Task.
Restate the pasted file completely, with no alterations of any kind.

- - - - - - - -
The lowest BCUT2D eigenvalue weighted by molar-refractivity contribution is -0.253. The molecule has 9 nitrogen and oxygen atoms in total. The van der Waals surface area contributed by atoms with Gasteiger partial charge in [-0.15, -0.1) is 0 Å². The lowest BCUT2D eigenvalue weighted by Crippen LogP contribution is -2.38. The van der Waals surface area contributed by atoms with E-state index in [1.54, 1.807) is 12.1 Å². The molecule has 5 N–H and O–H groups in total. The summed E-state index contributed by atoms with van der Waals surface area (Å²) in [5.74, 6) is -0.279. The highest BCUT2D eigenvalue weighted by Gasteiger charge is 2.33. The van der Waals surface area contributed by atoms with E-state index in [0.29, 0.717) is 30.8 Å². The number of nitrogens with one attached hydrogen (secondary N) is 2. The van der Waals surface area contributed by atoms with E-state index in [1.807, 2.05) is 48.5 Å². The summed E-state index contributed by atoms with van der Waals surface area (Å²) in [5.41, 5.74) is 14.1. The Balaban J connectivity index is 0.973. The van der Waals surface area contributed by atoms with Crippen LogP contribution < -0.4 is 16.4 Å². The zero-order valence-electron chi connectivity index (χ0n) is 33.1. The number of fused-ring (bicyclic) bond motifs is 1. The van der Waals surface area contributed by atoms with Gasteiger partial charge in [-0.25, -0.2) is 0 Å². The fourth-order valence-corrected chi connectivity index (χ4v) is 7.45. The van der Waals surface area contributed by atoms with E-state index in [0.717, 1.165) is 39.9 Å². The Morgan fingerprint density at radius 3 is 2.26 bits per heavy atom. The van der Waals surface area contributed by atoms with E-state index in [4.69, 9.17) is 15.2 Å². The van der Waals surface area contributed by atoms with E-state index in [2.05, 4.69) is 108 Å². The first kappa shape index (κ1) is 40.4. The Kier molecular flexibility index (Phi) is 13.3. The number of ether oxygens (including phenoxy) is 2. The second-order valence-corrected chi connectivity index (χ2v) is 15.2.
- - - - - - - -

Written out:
The lowest BCUT2D eigenvalue weighted by molar-refractivity contribution is -0.253. The molecule has 9 nitrogen and oxygen atoms in total. The van der Waals surface area contributed by atoms with Gasteiger partial charge in [-0.15, -0.1) is 0 Å². The lowest BCUT2D eigenvalue weighted by Crippen LogP contribution is -2.38. The van der Waals surface area contributed by atoms with E-state index in [1.54, 1.807) is 12.1 Å². The molecule has 5 N–H and O–H groups in total. The summed E-state index contributed by atoms with van der Waals surface area (Å²) in [5.74, 6) is -0.279. The highest BCUT2D eigenvalue weighted by Gasteiger charge is 2.33. The van der Waals surface area contributed by atoms with E-state index in [0.29, 0.717) is 30.8 Å². The number of nitrogens with one attached hydrogen (secondary N) is 2. The van der Waals surface area contributed by atoms with E-state index in [1.807, 2.05) is 48.5 Å². The summed E-state index contributed by atoms with van der Waals surface area (Å²) in [5.41, 5.74) is 14.1. The Balaban J connectivity index is 0.973. The van der Waals surface area contributed by atoms with Crippen LogP contribution < -0.4 is 16.4 Å². The zero-order valence-electron chi connectivity index (χ0n) is 33.1. The number of fused-ring (bicyclic) bond motifs is 1. The van der Waals surface area contributed by atoms with Gasteiger partial charge in [-0.25, -0.2) is 0 Å². The fourth-order valence-corrected chi connectivity index (χ4v) is 7.45. The van der Waals surface area contributed by atoms with E-state index in [0.717, 1.165) is 39.9 Å². The Morgan fingerprint density at radius 3 is 2.26 bits per heavy atom. The van der Waals surface area contributed by atoms with E-state index in [4.69, 9.17) is 15.2 Å². The van der Waals surface area contributed by atoms with E-state index in [2.05, 4.69) is 108 Å². The first kappa shape index (κ1) is 40.4. The Kier molecular flexibility index (Phi) is 13.3. The number of ether oxygens (including phenoxy) is 2. The second-order valence-corrected chi connectivity index (χ2v) is 15.2.